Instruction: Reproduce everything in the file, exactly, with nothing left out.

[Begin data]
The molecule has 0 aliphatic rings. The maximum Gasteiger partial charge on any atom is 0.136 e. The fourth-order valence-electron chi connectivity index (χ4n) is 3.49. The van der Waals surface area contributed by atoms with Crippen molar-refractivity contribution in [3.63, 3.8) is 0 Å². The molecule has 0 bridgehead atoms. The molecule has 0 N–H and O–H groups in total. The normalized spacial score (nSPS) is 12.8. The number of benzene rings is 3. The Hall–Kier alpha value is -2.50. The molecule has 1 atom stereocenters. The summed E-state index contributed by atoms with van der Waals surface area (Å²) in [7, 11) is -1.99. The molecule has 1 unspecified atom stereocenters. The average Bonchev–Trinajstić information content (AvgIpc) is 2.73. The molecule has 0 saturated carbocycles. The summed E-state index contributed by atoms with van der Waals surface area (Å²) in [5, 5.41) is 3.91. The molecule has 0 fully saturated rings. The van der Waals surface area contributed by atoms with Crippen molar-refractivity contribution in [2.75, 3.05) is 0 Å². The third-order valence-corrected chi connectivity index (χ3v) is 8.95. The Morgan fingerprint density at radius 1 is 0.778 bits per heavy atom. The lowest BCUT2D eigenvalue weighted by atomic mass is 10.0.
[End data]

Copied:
The molecule has 0 aliphatic rings. The maximum Gasteiger partial charge on any atom is 0.136 e. The fourth-order valence-electron chi connectivity index (χ4n) is 3.49. The van der Waals surface area contributed by atoms with Crippen molar-refractivity contribution in [3.63, 3.8) is 0 Å². The molecule has 0 bridgehead atoms. The molecule has 0 N–H and O–H groups in total. The normalized spacial score (nSPS) is 12.8. The number of benzene rings is 3. The Hall–Kier alpha value is -2.50. The molecule has 1 atom stereocenters. The summed E-state index contributed by atoms with van der Waals surface area (Å²) in [7, 11) is -1.99. The molecule has 1 unspecified atom stereocenters. The average Bonchev–Trinajstić information content (AvgIpc) is 2.73. The molecule has 0 saturated carbocycles. The summed E-state index contributed by atoms with van der Waals surface area (Å²) in [5, 5.41) is 3.91. The molecule has 0 fully saturated rings. The van der Waals surface area contributed by atoms with Crippen molar-refractivity contribution in [2.75, 3.05) is 0 Å². The third-order valence-corrected chi connectivity index (χ3v) is 8.95. The Morgan fingerprint density at radius 1 is 0.778 bits per heavy atom. The lowest BCUT2D eigenvalue weighted by atomic mass is 10.0.